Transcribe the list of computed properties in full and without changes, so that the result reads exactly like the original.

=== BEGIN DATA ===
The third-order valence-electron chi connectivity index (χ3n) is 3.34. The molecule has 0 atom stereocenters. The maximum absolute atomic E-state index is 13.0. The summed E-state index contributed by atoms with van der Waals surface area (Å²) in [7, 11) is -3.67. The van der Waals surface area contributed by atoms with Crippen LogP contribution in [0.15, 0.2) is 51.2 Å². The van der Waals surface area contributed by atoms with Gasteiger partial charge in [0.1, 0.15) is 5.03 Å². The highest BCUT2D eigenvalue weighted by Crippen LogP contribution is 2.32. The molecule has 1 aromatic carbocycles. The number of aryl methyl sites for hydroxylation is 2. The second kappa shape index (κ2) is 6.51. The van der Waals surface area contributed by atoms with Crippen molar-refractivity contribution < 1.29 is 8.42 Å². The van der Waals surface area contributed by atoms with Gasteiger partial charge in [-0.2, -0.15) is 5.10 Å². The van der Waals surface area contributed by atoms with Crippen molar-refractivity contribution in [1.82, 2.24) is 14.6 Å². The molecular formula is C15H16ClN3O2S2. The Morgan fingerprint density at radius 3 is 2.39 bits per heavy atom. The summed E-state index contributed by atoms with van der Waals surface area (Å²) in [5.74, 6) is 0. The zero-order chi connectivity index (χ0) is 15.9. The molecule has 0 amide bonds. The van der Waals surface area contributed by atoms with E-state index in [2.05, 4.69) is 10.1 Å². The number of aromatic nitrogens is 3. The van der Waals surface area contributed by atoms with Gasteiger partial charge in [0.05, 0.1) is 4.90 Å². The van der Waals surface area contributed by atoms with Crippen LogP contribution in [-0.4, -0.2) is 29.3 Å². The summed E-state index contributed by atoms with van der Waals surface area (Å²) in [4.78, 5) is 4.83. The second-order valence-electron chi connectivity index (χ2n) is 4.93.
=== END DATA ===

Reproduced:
The third-order valence-electron chi connectivity index (χ3n) is 3.34. The molecule has 0 atom stereocenters. The maximum absolute atomic E-state index is 13.0. The summed E-state index contributed by atoms with van der Waals surface area (Å²) in [7, 11) is -3.67. The van der Waals surface area contributed by atoms with Crippen LogP contribution in [0.15, 0.2) is 51.2 Å². The van der Waals surface area contributed by atoms with Gasteiger partial charge in [0.1, 0.15) is 5.03 Å². The highest BCUT2D eigenvalue weighted by Crippen LogP contribution is 2.32. The molecule has 1 aromatic carbocycles. The number of aryl methyl sites for hydroxylation is 2. The second kappa shape index (κ2) is 6.51. The van der Waals surface area contributed by atoms with Crippen molar-refractivity contribution < 1.29 is 8.42 Å². The van der Waals surface area contributed by atoms with Gasteiger partial charge in [-0.2, -0.15) is 5.10 Å². The van der Waals surface area contributed by atoms with Crippen molar-refractivity contribution in [1.82, 2.24) is 14.6 Å². The molecular formula is C15H16ClN3O2S2. The Morgan fingerprint density at radius 3 is 2.39 bits per heavy atom. The summed E-state index contributed by atoms with van der Waals surface area (Å²) in [5.74, 6) is 0. The zero-order chi connectivity index (χ0) is 15.9. The molecule has 0 amide bonds. The van der Waals surface area contributed by atoms with E-state index in [2.05, 4.69) is 10.1 Å². The number of aromatic nitrogens is 3. The van der Waals surface area contributed by atoms with Gasteiger partial charge in [0.05, 0.1) is 4.90 Å². The van der Waals surface area contributed by atoms with Crippen LogP contribution in [-0.4, -0.2) is 29.3 Å². The summed E-state index contributed by atoms with van der Waals surface area (Å²) in [4.78, 5) is 4.83. The second-order valence-electron chi connectivity index (χ2n) is 4.93.